Oh goodness, I’ve been looking forward to this book since I listened to The Court of Broken Knives last year, which ended up on my top of 2017 list, easily.
I was very patiently waiting when suddenly, I was offered a copy for reviewing. Well, how could I say no?!
So thanks very much to the author for that review copy. 🙂
Marith has been a sellsword, a prince, a murderer, a demon, and dead. But something keeps bringing him back to life, and now there is nothing stopping him from taking back the throne that is rightfully his.
Thalia, the former high priestess, remains Marith’s only tenuous grasp to whatever goodness he has left. His left hand and his last source of light, Thalia still believes that the power that lies within him can be used for better ends. But as more forces gather beneath Marith’s banner, she can feel her influence slipping.
Curse this city in her burning. Her body and her soul are silver mirrors, heated with solipsistic lust. Like a dog she pants and scratches, the sweat of her lovers coalescing on her azure tiles. In her dust is her voice harsh as trumpets. Her dust chokes me as it fondles my mouth. Hot dry air of the furnace, drawing out all my waters, salt fingers sucking me dry. In her desiccation her stones drip perfume. In her desiccation I am entombed in ecstasies of rain. Her rough stones enfold me, the arid depths of her passion, her kisses an abrasion dry as desert sand. Oh city of shit and sunlight! Oh city of dawn and the setting sun! In your embrace I dream of water. In your embrace I am withered to broken straw. Curse you, and yet I will lie forever in your burning, my body wracked with the heat of your love. -Serenet Vikale, The Book of Sand.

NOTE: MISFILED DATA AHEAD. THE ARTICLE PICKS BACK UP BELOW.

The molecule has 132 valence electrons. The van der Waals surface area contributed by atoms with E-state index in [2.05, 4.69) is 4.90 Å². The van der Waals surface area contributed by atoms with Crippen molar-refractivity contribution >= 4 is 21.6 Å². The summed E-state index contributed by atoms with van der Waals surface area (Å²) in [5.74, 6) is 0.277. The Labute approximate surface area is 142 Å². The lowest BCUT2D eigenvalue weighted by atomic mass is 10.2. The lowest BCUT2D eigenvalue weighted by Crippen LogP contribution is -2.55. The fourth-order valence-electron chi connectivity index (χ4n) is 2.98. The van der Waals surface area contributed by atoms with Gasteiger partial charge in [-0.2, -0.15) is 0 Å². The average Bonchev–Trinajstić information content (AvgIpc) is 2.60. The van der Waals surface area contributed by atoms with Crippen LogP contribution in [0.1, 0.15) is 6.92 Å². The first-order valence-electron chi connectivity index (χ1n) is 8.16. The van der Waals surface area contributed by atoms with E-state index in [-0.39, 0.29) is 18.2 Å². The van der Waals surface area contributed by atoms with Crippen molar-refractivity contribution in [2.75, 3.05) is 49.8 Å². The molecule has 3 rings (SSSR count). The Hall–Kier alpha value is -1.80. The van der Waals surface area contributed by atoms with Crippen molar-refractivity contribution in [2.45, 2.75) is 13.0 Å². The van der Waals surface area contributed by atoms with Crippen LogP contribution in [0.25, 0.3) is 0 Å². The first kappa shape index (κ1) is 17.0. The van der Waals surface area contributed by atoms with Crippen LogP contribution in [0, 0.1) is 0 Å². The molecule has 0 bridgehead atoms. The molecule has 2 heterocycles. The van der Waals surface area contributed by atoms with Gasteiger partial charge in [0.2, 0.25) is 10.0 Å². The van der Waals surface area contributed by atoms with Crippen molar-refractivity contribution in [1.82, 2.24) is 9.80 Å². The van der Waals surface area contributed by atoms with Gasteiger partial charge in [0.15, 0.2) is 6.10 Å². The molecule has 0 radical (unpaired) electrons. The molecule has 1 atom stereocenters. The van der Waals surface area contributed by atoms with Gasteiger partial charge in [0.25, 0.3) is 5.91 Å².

It’s not often that I read a verse like this within a book and just say ‘…wooooooow.’ at it on its own. I’ll honestly skip songs or verse in a book if they’re long and the first part is boring or not necessarily pertinent to the plot line. Not so, here. There’s a quip right after this one about its popularity among the people being understandable as the weather in Sorlost is indeed very hot of late, but that someone should really ask the author of it the state of his private life… which made me chuckle. Oh Orhan. Your POV chapters are great. Not always full of chuckles, but still great. 😀
The Court of Broken Knives was one of those books that was so well written that I found myself so effortlessly imagining the grim world within its pages (well, I did listen to that one in audio, but you know what I mean), and this one is no different.
I picked this book up as soon as it arrived in my mailbox and I sat down and devoured nearly half of it in one sitting. It shows how immersive this one was that it had me laying in my nest of pillows way into the wee hours, getting as much of it into me as I could. Without even dropping it on my face once. A miracle!
This is a continuation of the story from book one. We start out in the White Isles, where Marith ended up in book one. We see this story from several points of view, those of Marith and Thalia primarily in the first part of the book, but also from the point of view of several others, like Tobias and Landra. Orhan gets his POV chapters again in different parts, and they alternate, so you see what’s going on in different parts of the world here and there, as Marith and company are usually in a different part of the world than Sorlost, which is where Orhan is. Nonetheless, what is happening in Sorlost is still pertinent.
Marith is such an interesting character to read about, even if he’s not a likable person. He’s… … well, he’s something. He is a horrible person who is usually quite aware that he’s a horrible person but doesn’t always care. Some of the stuff that we see go through his mind versus how he presents himself to some people is fascinating. How other people see him despite how we see him was fascinating to me as well. Whether they are seeing him for what he is or if there is something influencing them is rather unclear. He’s such a complex character this way. He’s also one of the more narcissistic characters I’ve ever read about, which in this case, is actually warranted. Marith is a descendant of Amrath, who was rather more than just a king. Actually, he’s more like Amrath reborn, and as this story goes along, that becomes more and more apparent.